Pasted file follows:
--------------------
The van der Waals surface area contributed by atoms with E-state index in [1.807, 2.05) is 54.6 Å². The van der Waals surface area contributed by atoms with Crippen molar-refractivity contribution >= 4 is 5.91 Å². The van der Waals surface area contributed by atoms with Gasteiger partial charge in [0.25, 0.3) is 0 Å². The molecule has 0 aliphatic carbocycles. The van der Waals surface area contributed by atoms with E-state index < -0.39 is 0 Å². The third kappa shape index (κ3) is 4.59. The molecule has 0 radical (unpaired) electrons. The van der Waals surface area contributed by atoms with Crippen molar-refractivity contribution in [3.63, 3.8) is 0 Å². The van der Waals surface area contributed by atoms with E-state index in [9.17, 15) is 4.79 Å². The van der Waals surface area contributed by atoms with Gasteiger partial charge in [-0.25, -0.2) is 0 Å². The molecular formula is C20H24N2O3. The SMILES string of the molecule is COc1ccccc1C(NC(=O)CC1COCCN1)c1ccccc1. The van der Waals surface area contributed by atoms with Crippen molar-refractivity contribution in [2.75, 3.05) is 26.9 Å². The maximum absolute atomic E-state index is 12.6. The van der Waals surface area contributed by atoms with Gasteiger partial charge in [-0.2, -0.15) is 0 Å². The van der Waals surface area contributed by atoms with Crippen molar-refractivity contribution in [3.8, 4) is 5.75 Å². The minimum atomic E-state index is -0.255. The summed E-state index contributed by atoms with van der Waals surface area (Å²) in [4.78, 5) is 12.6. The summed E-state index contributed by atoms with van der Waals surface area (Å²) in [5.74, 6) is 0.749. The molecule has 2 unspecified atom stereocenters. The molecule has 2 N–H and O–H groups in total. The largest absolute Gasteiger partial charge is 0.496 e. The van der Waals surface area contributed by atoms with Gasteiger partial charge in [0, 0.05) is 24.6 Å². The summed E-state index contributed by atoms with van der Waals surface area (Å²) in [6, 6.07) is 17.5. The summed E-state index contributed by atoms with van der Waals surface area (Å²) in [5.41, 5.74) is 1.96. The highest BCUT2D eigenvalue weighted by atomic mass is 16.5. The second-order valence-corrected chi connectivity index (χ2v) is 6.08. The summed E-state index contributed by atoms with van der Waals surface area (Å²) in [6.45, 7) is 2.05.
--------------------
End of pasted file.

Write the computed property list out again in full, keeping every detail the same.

The van der Waals surface area contributed by atoms with E-state index in [1.807, 2.05) is 54.6 Å². The van der Waals surface area contributed by atoms with Crippen molar-refractivity contribution >= 4 is 5.91 Å². The van der Waals surface area contributed by atoms with Gasteiger partial charge in [0.25, 0.3) is 0 Å². The molecule has 0 aliphatic carbocycles. The van der Waals surface area contributed by atoms with E-state index < -0.39 is 0 Å². The third kappa shape index (κ3) is 4.59. The molecule has 0 radical (unpaired) electrons. The van der Waals surface area contributed by atoms with Crippen molar-refractivity contribution in [3.63, 3.8) is 0 Å². The van der Waals surface area contributed by atoms with E-state index in [9.17, 15) is 4.79 Å². The van der Waals surface area contributed by atoms with Gasteiger partial charge in [-0.25, -0.2) is 0 Å². The molecular formula is C20H24N2O3. The SMILES string of the molecule is COc1ccccc1C(NC(=O)CC1COCCN1)c1ccccc1. The van der Waals surface area contributed by atoms with Crippen molar-refractivity contribution in [2.75, 3.05) is 26.9 Å². The maximum absolute atomic E-state index is 12.6. The van der Waals surface area contributed by atoms with Gasteiger partial charge in [-0.2, -0.15) is 0 Å². The van der Waals surface area contributed by atoms with Crippen molar-refractivity contribution in [3.8, 4) is 5.75 Å². The minimum atomic E-state index is -0.255. The summed E-state index contributed by atoms with van der Waals surface area (Å²) in [4.78, 5) is 12.6. The summed E-state index contributed by atoms with van der Waals surface area (Å²) in [5.74, 6) is 0.749. The molecule has 2 unspecified atom stereocenters. The molecule has 2 N–H and O–H groups in total. The largest absolute Gasteiger partial charge is 0.496 e. The van der Waals surface area contributed by atoms with Gasteiger partial charge in [0, 0.05) is 24.6 Å². The summed E-state index contributed by atoms with van der Waals surface area (Å²) in [6, 6.07) is 17.5. The summed E-state index contributed by atoms with van der Waals surface area (Å²) in [5.41, 5.74) is 1.96. The highest BCUT2D eigenvalue weighted by atomic mass is 16.5. The second-order valence-corrected chi connectivity index (χ2v) is 6.08. The summed E-state index contributed by atoms with van der Waals surface area (Å²) in [6.45, 7) is 2.05.